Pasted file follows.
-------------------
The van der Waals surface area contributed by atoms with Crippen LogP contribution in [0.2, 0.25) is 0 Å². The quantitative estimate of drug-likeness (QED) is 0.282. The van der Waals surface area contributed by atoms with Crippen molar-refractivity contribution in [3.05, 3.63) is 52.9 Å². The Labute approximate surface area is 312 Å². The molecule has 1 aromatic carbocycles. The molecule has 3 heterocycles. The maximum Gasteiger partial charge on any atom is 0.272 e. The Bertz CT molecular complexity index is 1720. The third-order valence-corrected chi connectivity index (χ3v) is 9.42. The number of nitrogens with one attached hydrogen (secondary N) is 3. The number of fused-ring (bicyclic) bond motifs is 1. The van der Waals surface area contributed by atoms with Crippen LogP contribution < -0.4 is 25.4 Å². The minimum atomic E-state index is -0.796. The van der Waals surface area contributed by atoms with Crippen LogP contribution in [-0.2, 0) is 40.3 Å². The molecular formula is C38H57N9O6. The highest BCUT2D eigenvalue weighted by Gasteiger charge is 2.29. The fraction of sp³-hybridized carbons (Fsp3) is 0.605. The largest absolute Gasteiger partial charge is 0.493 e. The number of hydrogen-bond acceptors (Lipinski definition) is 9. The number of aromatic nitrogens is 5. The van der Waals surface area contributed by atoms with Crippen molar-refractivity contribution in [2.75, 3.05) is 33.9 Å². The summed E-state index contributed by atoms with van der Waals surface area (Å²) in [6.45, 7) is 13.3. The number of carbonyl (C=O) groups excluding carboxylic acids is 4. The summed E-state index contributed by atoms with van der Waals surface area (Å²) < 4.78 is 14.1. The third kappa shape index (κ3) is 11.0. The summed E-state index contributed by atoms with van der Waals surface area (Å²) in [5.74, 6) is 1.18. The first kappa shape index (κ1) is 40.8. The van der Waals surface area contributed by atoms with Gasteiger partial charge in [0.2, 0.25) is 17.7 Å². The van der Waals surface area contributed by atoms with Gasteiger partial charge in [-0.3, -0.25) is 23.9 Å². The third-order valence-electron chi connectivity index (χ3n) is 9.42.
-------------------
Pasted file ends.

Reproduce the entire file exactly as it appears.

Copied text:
The van der Waals surface area contributed by atoms with Crippen LogP contribution in [0.2, 0.25) is 0 Å². The quantitative estimate of drug-likeness (QED) is 0.282. The van der Waals surface area contributed by atoms with Crippen molar-refractivity contribution in [3.05, 3.63) is 52.9 Å². The Labute approximate surface area is 312 Å². The molecule has 1 aromatic carbocycles. The molecule has 3 heterocycles. The maximum Gasteiger partial charge on any atom is 0.272 e. The Bertz CT molecular complexity index is 1720. The third-order valence-corrected chi connectivity index (χ3v) is 9.42. The number of nitrogens with one attached hydrogen (secondary N) is 3. The number of fused-ring (bicyclic) bond motifs is 1. The van der Waals surface area contributed by atoms with Crippen LogP contribution < -0.4 is 25.4 Å². The minimum atomic E-state index is -0.796. The van der Waals surface area contributed by atoms with Crippen LogP contribution in [-0.2, 0) is 40.3 Å². The molecular formula is C38H57N9O6. The highest BCUT2D eigenvalue weighted by Gasteiger charge is 2.29. The fraction of sp³-hybridized carbons (Fsp3) is 0.605. The largest absolute Gasteiger partial charge is 0.493 e. The number of hydrogen-bond acceptors (Lipinski definition) is 9. The number of aromatic nitrogens is 5. The van der Waals surface area contributed by atoms with Crippen molar-refractivity contribution in [2.75, 3.05) is 33.9 Å². The summed E-state index contributed by atoms with van der Waals surface area (Å²) in [6.45, 7) is 13.3. The number of carbonyl (C=O) groups excluding carboxylic acids is 4. The summed E-state index contributed by atoms with van der Waals surface area (Å²) < 4.78 is 14.1. The third kappa shape index (κ3) is 11.0. The summed E-state index contributed by atoms with van der Waals surface area (Å²) in [5.74, 6) is 1.18. The first kappa shape index (κ1) is 40.8. The van der Waals surface area contributed by atoms with Gasteiger partial charge in [0.2, 0.25) is 17.7 Å². The van der Waals surface area contributed by atoms with Gasteiger partial charge in [-0.3, -0.25) is 23.9 Å². The third-order valence-electron chi connectivity index (χ3n) is 9.42.